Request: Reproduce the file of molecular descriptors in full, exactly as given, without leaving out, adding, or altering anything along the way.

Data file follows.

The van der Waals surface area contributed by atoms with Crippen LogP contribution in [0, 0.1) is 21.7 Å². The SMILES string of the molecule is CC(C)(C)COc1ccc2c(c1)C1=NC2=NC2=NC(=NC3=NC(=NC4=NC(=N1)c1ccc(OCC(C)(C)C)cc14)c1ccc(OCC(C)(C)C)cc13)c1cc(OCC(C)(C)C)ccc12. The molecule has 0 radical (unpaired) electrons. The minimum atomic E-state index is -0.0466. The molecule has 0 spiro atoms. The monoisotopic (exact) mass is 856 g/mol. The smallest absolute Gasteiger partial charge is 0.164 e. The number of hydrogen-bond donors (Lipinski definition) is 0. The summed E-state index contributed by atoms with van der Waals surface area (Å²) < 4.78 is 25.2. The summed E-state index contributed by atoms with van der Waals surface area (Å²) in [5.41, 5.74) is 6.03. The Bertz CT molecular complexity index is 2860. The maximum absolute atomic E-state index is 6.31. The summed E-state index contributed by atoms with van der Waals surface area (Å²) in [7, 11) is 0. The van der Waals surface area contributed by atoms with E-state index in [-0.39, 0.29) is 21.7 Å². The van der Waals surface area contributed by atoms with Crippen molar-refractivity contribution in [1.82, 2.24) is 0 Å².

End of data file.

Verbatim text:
The van der Waals surface area contributed by atoms with Crippen LogP contribution in [0, 0.1) is 21.7 Å². The SMILES string of the molecule is CC(C)(C)COc1ccc2c(c1)C1=NC2=NC2=NC(=NC3=NC(=NC4=NC(=N1)c1ccc(OCC(C)(C)C)cc14)c1ccc(OCC(C)(C)C)cc13)c1cc(OCC(C)(C)C)ccc12. The molecule has 0 radical (unpaired) electrons. The minimum atomic E-state index is -0.0466. The molecule has 0 spiro atoms. The monoisotopic (exact) mass is 856 g/mol. The smallest absolute Gasteiger partial charge is 0.164 e. The number of hydrogen-bond donors (Lipinski definition) is 0. The summed E-state index contributed by atoms with van der Waals surface area (Å²) < 4.78 is 25.2. The summed E-state index contributed by atoms with van der Waals surface area (Å²) in [5.41, 5.74) is 6.03. The Bertz CT molecular complexity index is 2860. The maximum absolute atomic E-state index is 6.31. The summed E-state index contributed by atoms with van der Waals surface area (Å²) in [7, 11) is 0. The van der Waals surface area contributed by atoms with E-state index in [-0.39, 0.29) is 21.7 Å². The van der Waals surface area contributed by atoms with Crippen molar-refractivity contribution in [1.82, 2.24) is 0 Å².